Richard Branson Flies to the Moon, Urinates, & Comes Back to Earth
“It was refreshing,” Sir Richard Branson told reporters after he’d stepped out of his spacecraft, “to take a leak on the moon. I couldn’t stay much longer than that anyway, because of fuel restrictions. I needed to head home after seventy-seven seconds in order to have enough power to re-enter the Earth’s atmosphere and safely land on my front lawn.”
Branson is under investigation for unlawfully launching into space with an unregistered spacecraft. “The US government is just jealous,” he said with a huge smile, “but I give them a thumbs-up for caring.” The spaceman was not arrested because global authorities believe he will fully cooperate.
British fighter jets attempted to chase the Virgin Spacezipper, but were unsuccessful. The military issued a statement saying they’d never seen an aircraft or spacecraft move so fast. “We hope to work with Branson and come to a peaceful conclusion about the lawfulness of private citizens blasting themselves into space. We will have to readjust the books for more clarity because what is unclear is the exact level of unlawfulness committed by Branson,” said a spokesman for the Pentagon.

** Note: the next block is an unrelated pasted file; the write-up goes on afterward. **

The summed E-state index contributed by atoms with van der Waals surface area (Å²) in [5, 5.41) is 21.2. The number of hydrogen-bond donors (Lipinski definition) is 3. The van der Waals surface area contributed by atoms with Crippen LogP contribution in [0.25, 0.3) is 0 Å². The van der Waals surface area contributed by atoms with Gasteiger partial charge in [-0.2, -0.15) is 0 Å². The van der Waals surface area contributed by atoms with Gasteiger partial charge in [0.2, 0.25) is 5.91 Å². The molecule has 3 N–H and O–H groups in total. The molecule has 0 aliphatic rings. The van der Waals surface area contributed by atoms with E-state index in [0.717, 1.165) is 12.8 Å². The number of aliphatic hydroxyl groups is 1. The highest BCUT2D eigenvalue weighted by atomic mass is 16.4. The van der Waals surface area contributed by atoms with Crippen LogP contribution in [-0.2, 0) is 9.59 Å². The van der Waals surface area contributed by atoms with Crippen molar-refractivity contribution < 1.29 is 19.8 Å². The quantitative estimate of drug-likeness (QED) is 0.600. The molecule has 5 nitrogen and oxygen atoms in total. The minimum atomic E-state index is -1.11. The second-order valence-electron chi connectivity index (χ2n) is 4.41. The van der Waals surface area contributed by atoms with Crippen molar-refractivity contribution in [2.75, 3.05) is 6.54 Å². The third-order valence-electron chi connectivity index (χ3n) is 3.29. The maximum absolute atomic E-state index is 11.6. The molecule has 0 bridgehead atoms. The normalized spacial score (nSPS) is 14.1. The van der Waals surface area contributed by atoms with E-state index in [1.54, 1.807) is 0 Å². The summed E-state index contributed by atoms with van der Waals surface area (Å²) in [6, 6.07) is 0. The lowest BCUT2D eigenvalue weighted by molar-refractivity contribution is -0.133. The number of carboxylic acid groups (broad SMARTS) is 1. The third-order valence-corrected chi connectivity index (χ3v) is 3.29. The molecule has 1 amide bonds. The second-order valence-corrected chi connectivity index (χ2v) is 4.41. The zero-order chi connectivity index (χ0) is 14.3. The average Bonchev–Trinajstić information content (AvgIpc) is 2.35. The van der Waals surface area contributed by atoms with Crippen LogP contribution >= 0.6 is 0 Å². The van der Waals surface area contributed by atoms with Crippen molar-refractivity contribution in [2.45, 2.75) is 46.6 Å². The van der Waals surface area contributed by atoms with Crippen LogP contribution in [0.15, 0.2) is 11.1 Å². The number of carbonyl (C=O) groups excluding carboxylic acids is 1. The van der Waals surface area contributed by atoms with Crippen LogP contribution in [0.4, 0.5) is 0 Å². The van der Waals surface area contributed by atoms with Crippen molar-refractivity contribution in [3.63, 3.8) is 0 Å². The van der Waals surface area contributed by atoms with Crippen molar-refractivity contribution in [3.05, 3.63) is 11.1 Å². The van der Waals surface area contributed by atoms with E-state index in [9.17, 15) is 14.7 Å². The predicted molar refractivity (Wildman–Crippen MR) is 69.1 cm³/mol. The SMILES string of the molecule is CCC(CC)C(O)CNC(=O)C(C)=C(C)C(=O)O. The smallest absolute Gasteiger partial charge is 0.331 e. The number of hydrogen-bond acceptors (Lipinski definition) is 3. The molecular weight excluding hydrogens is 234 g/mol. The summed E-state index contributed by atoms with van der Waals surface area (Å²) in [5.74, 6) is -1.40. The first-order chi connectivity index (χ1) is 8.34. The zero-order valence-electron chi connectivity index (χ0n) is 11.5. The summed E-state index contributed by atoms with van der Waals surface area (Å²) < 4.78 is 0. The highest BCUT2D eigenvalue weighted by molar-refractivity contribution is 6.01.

Sir Richard broke a few world records that has left the US, Russia, and China bristling with resentment. The records, so far, include: Fastest time to the moon and back (the timing is still unclear, but everybody agrees the trip has never been made faster); Smallest manned spacecraft to ever reach the moon; Most modern space suit ever seen; and The most secret, private home space program ever constructed.
What’s next for Branson? “I’ll probably take a shower, eat something nutritious, and then figure out how we can get a Virgin fueling station on the moon. After that, I go to Mars.”
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